The characterization of the spatial continuity of categorical variables, such as geological units, is a longstanding subject in geostatistics. Indicator covariances and variograms are used to measure spatial relationships of categorical data between pairs of points. Alternatively, transition probabilities, or transiograms, have been proposed to measure the probability of transition from one category to another as a function of distance. Recently, high-order moments and cumulants built from them have been proposed as measures of complex non-linear spatial relationships for arrangements of multiple points in 3D space. This paper extends the spatial high order statistics, originally conceived for continuous data, to the analysis of categorical spatial datasets. In addition the concept of two-point conditional transition probabilities is expanded to multiple point conditioned probabilities. The algorithm for high-order statistics, HOSC, has been updated to allow for the proposed high-order indicator spatial statistics. A third extension developed is the inference of indicator cross-cumulants and transiograms for two different categories. The experimental spatial indicator cumulants and transition probabilities for different scattered datasets are compared with those obtained from corresponding exhaustive datasets and training images. These comparisons show that significant information about the high-order and multiple point spatial continuity of categorical variables can be extracted from scattered samples. These results open an avenue for the development of simulation algorithms that rely more on data and less on training images.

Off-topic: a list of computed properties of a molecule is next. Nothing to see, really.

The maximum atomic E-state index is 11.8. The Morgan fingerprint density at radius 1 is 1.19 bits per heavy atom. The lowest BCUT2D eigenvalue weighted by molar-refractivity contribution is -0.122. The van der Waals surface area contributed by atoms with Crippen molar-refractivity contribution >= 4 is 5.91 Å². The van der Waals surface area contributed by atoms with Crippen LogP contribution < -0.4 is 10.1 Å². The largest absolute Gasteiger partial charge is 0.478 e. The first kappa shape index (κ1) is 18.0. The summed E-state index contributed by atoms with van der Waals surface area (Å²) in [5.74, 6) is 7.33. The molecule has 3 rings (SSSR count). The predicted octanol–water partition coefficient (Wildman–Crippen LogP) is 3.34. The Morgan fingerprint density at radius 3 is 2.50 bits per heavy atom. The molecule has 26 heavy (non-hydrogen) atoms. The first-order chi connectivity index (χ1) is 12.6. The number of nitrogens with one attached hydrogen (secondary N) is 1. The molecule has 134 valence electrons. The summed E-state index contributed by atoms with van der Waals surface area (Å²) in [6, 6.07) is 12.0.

Published September 2013 , 19 pages